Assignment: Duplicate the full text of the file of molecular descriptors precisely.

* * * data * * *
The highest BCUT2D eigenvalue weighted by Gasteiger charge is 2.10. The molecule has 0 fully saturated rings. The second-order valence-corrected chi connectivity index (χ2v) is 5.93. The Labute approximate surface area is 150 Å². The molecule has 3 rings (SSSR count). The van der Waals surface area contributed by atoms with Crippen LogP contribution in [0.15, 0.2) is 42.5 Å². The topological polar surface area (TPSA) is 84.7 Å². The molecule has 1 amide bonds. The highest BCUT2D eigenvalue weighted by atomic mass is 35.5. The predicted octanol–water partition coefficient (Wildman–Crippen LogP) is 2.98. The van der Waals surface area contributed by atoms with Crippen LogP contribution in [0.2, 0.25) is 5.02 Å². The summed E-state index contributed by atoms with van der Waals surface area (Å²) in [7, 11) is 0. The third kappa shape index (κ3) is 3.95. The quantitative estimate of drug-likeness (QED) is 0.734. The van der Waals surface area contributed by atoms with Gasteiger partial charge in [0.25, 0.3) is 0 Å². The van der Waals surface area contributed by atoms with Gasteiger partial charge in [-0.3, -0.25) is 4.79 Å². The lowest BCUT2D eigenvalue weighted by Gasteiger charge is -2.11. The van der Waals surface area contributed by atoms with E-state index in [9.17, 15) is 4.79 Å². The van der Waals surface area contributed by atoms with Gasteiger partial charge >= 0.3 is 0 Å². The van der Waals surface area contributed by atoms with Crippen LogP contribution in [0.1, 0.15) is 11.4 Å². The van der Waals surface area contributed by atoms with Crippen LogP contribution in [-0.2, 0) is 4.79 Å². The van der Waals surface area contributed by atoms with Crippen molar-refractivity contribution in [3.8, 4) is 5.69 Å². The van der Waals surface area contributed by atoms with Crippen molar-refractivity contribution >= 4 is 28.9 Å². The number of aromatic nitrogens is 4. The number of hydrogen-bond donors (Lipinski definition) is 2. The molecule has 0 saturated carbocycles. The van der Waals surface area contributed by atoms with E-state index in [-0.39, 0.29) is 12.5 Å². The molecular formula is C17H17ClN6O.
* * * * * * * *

The highest BCUT2D eigenvalue weighted by Gasteiger charge is 2.10. The molecule has 0 fully saturated rings. The second-order valence-corrected chi connectivity index (χ2v) is 5.93. The Labute approximate surface area is 150 Å². The molecule has 3 rings (SSSR count). The van der Waals surface area contributed by atoms with Crippen LogP contribution in [0.15, 0.2) is 42.5 Å². The topological polar surface area (TPSA) is 84.7 Å². The molecule has 1 amide bonds. The highest BCUT2D eigenvalue weighted by atomic mass is 35.5. The predicted octanol–water partition coefficient (Wildman–Crippen LogP) is 2.98. The van der Waals surface area contributed by atoms with Crippen LogP contribution in [0.2, 0.25) is 5.02 Å². The summed E-state index contributed by atoms with van der Waals surface area (Å²) in [7, 11) is 0. The third kappa shape index (κ3) is 3.95. The quantitative estimate of drug-likeness (QED) is 0.734. The van der Waals surface area contributed by atoms with Gasteiger partial charge in [0.25, 0.3) is 0 Å². The van der Waals surface area contributed by atoms with Gasteiger partial charge in [-0.3, -0.25) is 4.79 Å². The lowest BCUT2D eigenvalue weighted by Gasteiger charge is -2.11. The van der Waals surface area contributed by atoms with E-state index in [9.17, 15) is 4.79 Å². The van der Waals surface area contributed by atoms with Gasteiger partial charge >= 0.3 is 0 Å². The van der Waals surface area contributed by atoms with Crippen LogP contribution in [0.1, 0.15) is 11.4 Å². The van der Waals surface area contributed by atoms with Crippen LogP contribution in [-0.2, 0) is 4.79 Å². The van der Waals surface area contributed by atoms with Crippen molar-refractivity contribution in [3.8, 4) is 5.69 Å². The van der Waals surface area contributed by atoms with Crippen molar-refractivity contribution >= 4 is 28.9 Å². The number of aromatic nitrogens is 4. The number of hydrogen-bond donors (Lipinski definition) is 2. The molecule has 0 saturated carbocycles. The van der Waals surface area contributed by atoms with E-state index in [-0.39, 0.29) is 12.5 Å². The molecular formula is C17H17ClN6O.